An Insect Guide to Pavement Ants

Tiny pavement ants eating honey
Tiny pavement ants eating honey. fractality23/Flickr/CC BY 2.0

What is that little ant? You've probably seen this tiny ant crawling across the kitchen floor in search of a crumb, trailing across your picnic blanket or table following the fresh BBQ scent, or squeezing up between the cracks of a sidewalk.

That little ant is one of the most common ants in the U.S. It is a pavement ant and is found in all 50 states. This ant is so common, we don't always see them as much of a problem … until they decide to join our outdoor picnics or enter our homes in search of food.

Pavement Ant Identification

  • The pavement ant is 1/10 - 1/6 of an inch long
  • It is brownish black with pale-colored legs
  • With a magnifying glass or microscope, it can be seen that it has two spines between its body parts and tiny stiff hairs covering its body.

Ant Colonies

When the pavement ants' colony is outdoors, it can be easily found by the mound of soil over top the nest. This ant builds its colony beneath concrete cracks ("pavement"), rocks, driveways, sidewalks, and logs. It tunnels into the soil to dig out its colony, pushing the dirt up through the top of its nest -- which is what makes the sandy-looking mounds we see.

A typical colony will have 3,000 to 5,000 ants, but there can be as many as 30,000 ants in a single colony. This is because this ant can have more than one queen in each colony - and since it is the queen that reproduces all the offspring, there can be a lot of "baby" ants!

Ant Battles

Although you may see these ants spilling up out of a sidewalk crack, or walking around the kitchen looking for crumbs, this ant is most active at night. But if you happen to have more than one colony one your property or even close to one another in your neighborhood -- and you happen to be out at the right time, you just might see the unique sight of an ant battle or its aftermath.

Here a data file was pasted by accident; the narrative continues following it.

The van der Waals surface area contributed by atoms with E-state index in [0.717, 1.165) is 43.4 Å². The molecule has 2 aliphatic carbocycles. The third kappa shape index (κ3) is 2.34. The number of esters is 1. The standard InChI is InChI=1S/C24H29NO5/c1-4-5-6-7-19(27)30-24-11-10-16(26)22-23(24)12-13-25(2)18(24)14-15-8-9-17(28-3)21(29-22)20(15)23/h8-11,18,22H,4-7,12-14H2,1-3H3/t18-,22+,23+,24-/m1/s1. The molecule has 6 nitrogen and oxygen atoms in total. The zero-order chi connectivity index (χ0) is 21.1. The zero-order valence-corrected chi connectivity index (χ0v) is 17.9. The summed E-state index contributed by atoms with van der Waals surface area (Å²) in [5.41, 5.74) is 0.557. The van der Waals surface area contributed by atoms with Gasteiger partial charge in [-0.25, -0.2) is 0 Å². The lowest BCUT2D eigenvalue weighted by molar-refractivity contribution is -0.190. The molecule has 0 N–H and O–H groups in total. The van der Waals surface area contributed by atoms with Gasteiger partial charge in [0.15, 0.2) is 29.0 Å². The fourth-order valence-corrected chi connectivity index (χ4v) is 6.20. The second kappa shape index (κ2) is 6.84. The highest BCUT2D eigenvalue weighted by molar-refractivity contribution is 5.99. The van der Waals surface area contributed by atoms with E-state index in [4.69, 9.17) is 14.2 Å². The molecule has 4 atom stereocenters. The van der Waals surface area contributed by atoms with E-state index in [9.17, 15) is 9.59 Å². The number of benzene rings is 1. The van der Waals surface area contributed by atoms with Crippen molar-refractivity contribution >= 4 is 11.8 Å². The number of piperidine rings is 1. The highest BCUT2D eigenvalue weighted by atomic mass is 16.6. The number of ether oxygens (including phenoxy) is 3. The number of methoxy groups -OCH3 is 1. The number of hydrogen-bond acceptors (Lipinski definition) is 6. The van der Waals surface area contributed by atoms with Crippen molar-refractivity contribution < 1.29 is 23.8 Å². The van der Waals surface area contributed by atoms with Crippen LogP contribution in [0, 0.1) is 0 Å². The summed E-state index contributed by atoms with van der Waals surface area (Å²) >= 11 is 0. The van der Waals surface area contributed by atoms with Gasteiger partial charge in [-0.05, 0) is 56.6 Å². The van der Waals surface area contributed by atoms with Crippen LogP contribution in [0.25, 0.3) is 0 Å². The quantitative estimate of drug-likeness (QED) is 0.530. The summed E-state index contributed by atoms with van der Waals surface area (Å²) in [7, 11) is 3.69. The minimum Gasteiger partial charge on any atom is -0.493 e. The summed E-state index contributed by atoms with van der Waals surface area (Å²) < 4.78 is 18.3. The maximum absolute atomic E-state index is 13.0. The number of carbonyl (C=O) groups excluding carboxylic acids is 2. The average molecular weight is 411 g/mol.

Pavement ant colonies will fight for territory, and these battles can leave hundreds of dead ants on the "battlefield."

It Can Have Wings and Fly -- But It's Not a Termite

In the spring and early summer, swarms of winged pavement ants will fly to mate and reproduce. These winged ants can be confused with termites because they also swarm at this time. But ants can be differentiated from termites by their:

  • Wings: ants' front wings are longer than the back wings; termite wings are equal length.
  • Body: ants have a narrow waist; the termite's thick waist makes it look like it has only one body part.
  • Antennae: ants' antennae are elbowed; termites' are straight.
  • Size: the pavement ant is much smaller than the termite.

Ant Activity and Behavior

Because they are so tiny, pavement ants can get into homes and buildings through cracks, around doors and windows, and beneath spaces under siding. One of their most common entry points is beneath sliding doors.

The ants will also nest inside houses, setting up their colonies within walls, under flooring, and in woodwork, masonry, or insulation. These colonies can be much more difficult to locate and eliminate than those that are built outdoors.

The ants can also enter homes in large numbers in search of food.

They will eat almost anything that humans eat, and some things we don't, such as live and dead insects. But their real preference is for meats and grease.

This ant is rarely aggressive, but it can bite and sting when disturbed. Though it is generally too weak to penetrate human skin, it can cause allergic reaction or rash in sensitive people.

Pavement Ant Control

For the best ways to control - and get rid of - the pavement ant, and other ants, see:

  • How to control Pavement Ants
  • How to Control Ants
  • Effective, Simple Control for Little Ants
  • How to Get Rid of Ants
  • Controlling Pests that Pester You. Part 3: Ants